Addressing the needs of isolated older adults was highlighted both for vaccination planning and in the context of needing to include this population in future public health emergencies. Logistical barriers to vaccinating home-bound older adults include geographic dispersion and a time limit for delivery of certain COVID-19 vaccines. Homebound older adults may interact less frequently with the health care system and be unlikely to receive home-based primary care. 

Successful vaccine distribution strategies discussed included: leveraging area agencies on aging to identify homebound older adults in Indiana; partnerships between home-based primary care and home health agencies in Dane County, Wisconsin; and partnerships with local fire departments in Chicago. Dr. Timothy Farrell emphasized the need for streamlined approaches to address ongoing fragmentation and inadequate coordination of services for older adults, including utilizing existing public health infrastructure when available.

Dr. Farrell further encouraged the increased participation of geriatrics health professionals in disaster and infrastructure planning at federal, state, and local levels, as well as discussing this with older adult patients as part of their health care. 

Presenters at the conference also addressed the challenge of nursing home staff vaccine hesitancy. In research conducted by Dr. Linda Edelman among long-term services and support staff in Utah as the COVID-19 vaccines were made available, only 51% reported they were definitely going to get the vaccine, 26% would maybe get the vaccine, and 21% said they would not get the vaccine. By comparison, 74% of staff reported that they had received the flu vaccine. 

Concerns about COVID-19 vaccination included vaccine safety, feeling rushed, not wanting to experience side effects, and fear regarding government intrusion. Those who had declined the flu vaccine were more likely to do so with the COVID-19 vaccine. Staff reported that education around vaccine risks, safety and efficacy, and immunity was needed. These topics were then addressed by the Utah Department of Health in educational campaigns about the COVID-19 vaccine.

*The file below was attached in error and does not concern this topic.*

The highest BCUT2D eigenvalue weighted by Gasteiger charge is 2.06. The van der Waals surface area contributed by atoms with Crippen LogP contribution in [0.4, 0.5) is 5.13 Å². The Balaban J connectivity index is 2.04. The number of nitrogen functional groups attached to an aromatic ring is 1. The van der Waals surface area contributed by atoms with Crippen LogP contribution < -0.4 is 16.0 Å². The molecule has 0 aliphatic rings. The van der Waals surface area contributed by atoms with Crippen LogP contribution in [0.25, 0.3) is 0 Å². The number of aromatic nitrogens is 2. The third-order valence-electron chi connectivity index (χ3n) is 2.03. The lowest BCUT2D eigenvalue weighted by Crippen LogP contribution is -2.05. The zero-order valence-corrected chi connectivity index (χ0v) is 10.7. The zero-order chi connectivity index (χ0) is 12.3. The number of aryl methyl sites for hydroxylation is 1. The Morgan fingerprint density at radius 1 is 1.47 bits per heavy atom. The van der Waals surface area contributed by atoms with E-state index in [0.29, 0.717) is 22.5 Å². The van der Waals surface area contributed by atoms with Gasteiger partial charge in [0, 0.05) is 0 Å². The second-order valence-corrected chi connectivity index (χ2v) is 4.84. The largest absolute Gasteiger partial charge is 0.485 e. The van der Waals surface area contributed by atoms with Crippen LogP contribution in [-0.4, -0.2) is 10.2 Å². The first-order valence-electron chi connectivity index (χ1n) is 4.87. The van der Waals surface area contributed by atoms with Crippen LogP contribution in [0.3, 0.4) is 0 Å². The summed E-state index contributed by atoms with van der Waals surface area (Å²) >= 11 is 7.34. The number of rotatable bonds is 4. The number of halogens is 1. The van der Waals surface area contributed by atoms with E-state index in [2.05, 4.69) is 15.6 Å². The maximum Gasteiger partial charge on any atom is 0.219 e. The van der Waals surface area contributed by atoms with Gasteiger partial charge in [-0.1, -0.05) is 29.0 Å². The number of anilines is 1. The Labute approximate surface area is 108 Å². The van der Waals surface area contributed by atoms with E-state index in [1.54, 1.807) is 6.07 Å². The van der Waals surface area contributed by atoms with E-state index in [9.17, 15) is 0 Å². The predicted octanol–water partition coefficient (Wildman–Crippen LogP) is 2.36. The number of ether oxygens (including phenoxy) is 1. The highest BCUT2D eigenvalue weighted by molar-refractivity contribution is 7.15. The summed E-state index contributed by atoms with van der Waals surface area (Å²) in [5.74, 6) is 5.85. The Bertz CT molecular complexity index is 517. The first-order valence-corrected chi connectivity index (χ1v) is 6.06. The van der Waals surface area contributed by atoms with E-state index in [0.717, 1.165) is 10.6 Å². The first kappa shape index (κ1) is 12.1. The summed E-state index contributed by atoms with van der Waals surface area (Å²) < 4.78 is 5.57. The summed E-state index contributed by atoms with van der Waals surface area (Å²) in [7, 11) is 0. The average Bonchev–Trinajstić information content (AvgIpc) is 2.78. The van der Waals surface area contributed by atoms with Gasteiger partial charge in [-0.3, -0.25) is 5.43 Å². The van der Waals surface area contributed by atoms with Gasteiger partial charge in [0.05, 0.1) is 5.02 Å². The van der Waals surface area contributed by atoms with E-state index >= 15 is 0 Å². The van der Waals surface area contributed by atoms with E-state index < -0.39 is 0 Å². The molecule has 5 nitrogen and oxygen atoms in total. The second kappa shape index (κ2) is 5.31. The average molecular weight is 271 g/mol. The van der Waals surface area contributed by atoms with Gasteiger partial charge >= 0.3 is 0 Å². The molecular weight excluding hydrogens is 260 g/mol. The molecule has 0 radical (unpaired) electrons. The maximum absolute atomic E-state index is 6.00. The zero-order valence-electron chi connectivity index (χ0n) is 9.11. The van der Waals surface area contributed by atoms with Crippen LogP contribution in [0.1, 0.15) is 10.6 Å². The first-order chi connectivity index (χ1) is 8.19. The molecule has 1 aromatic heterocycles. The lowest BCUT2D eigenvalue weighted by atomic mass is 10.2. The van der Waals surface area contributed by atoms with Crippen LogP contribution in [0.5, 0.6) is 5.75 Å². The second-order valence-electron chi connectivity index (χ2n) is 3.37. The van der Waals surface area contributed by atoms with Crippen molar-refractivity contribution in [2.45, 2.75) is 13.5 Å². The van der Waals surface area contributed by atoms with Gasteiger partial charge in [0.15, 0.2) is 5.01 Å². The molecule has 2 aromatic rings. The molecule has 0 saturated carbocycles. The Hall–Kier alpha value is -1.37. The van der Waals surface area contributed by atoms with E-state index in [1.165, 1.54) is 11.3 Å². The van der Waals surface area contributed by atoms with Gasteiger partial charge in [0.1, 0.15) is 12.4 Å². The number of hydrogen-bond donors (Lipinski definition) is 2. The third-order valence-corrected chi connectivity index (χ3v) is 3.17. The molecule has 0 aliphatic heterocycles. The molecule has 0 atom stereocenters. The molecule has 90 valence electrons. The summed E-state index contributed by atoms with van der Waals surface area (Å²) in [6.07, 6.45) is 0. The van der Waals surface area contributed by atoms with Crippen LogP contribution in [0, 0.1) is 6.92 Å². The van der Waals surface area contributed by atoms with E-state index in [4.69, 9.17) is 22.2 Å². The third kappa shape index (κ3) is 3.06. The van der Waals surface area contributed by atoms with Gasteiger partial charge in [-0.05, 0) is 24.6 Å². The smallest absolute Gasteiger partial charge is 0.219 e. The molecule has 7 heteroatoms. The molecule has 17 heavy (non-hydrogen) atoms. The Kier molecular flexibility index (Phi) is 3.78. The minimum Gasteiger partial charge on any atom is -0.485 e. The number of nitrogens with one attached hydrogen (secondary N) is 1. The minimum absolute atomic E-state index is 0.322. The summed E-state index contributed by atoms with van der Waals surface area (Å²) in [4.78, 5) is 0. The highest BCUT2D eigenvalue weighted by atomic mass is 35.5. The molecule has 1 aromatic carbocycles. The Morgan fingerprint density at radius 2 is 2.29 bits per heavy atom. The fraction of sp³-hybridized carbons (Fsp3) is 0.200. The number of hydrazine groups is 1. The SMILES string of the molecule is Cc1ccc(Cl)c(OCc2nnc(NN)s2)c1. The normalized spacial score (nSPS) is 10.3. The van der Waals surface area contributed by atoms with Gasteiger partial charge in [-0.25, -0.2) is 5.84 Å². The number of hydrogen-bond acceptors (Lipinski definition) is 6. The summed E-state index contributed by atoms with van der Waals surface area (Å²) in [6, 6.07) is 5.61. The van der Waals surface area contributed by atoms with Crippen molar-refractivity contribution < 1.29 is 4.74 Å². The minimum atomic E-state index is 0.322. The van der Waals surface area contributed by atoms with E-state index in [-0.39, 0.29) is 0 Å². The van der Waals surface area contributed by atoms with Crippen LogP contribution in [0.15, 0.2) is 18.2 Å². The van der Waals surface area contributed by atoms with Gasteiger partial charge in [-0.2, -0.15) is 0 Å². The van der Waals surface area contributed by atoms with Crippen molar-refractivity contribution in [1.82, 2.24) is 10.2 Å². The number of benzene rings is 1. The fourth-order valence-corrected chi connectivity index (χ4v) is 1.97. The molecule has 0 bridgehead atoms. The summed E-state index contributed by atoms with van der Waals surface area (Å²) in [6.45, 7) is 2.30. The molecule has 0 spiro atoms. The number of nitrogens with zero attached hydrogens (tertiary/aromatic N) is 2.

The impact of COVID-19 on loneliness and social isolation was addressed as well — our own group’s work at Cedars-Sinai demonstrated a possible protective effect of virtual group exercise participation on social isolation and loneliness in older adults across the COVID-19 pandemic. 

Dr. Rhonda Randall shared data from the UnitedHealthcare Senior Report 2021 on social isolation among older adults with risk factors for social isolation, including being widowed or divorced, having a disability, living alone, living in poverty, and having dependence on instrumental activities of daily living. Dr. Randall presented data on the state prevalence of social isolation in which Utah showed the most social connectedness and Mississippi was the state with the highest levels of social isolation.

Attendees universally mentioned looking forward to meeting in person in future years, as well as a collective appreciation for the work and contributions to geriatrics over the past year, a challenging time to care for older adults.